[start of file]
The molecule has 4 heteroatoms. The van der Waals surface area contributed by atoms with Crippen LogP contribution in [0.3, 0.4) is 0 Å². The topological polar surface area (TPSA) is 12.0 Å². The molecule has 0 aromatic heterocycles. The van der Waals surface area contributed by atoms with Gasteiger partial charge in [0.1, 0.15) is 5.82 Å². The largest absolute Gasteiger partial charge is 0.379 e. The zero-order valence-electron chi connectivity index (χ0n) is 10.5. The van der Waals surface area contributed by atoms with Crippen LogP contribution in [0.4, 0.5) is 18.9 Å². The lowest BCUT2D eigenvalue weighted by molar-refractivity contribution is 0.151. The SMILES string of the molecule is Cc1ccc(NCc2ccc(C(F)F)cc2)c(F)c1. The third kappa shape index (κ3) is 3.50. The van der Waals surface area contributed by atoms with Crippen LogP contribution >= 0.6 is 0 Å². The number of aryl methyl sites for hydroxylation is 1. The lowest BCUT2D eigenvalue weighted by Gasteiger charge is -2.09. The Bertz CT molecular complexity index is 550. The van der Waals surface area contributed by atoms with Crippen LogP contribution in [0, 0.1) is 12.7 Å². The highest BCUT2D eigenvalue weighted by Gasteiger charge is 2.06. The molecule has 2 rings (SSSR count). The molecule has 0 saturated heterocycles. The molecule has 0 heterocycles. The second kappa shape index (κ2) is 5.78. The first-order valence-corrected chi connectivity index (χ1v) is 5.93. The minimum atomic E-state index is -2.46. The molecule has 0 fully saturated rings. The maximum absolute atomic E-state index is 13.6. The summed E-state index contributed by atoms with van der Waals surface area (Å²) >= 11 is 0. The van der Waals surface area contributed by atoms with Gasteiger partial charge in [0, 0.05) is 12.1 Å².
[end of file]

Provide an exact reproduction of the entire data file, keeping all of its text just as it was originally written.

The molecule has 4 heteroatoms. The van der Waals surface area contributed by atoms with Crippen LogP contribution in [0.3, 0.4) is 0 Å². The topological polar surface area (TPSA) is 12.0 Å². The molecule has 0 aromatic heterocycles. The van der Waals surface area contributed by atoms with Gasteiger partial charge in [0.1, 0.15) is 5.82 Å². The largest absolute Gasteiger partial charge is 0.379 e. The zero-order valence-electron chi connectivity index (χ0n) is 10.5. The van der Waals surface area contributed by atoms with Crippen LogP contribution in [0.4, 0.5) is 18.9 Å². The lowest BCUT2D eigenvalue weighted by molar-refractivity contribution is 0.151. The SMILES string of the molecule is Cc1ccc(NCc2ccc(C(F)F)cc2)c(F)c1. The third kappa shape index (κ3) is 3.50. The van der Waals surface area contributed by atoms with Crippen LogP contribution >= 0.6 is 0 Å². The number of aryl methyl sites for hydroxylation is 1. The lowest BCUT2D eigenvalue weighted by Gasteiger charge is -2.09. The Bertz CT molecular complexity index is 550. The van der Waals surface area contributed by atoms with Crippen LogP contribution in [0, 0.1) is 12.7 Å². The highest BCUT2D eigenvalue weighted by Gasteiger charge is 2.06. The molecule has 2 rings (SSSR count). The molecule has 0 saturated heterocycles. The molecule has 0 heterocycles. The second kappa shape index (κ2) is 5.78. The first-order valence-corrected chi connectivity index (χ1v) is 5.93. The minimum atomic E-state index is -2.46. The molecule has 0 fully saturated rings. The maximum absolute atomic E-state index is 13.6. The summed E-state index contributed by atoms with van der Waals surface area (Å²) >= 11 is 0. The van der Waals surface area contributed by atoms with Gasteiger partial charge in [0, 0.05) is 12.1 Å².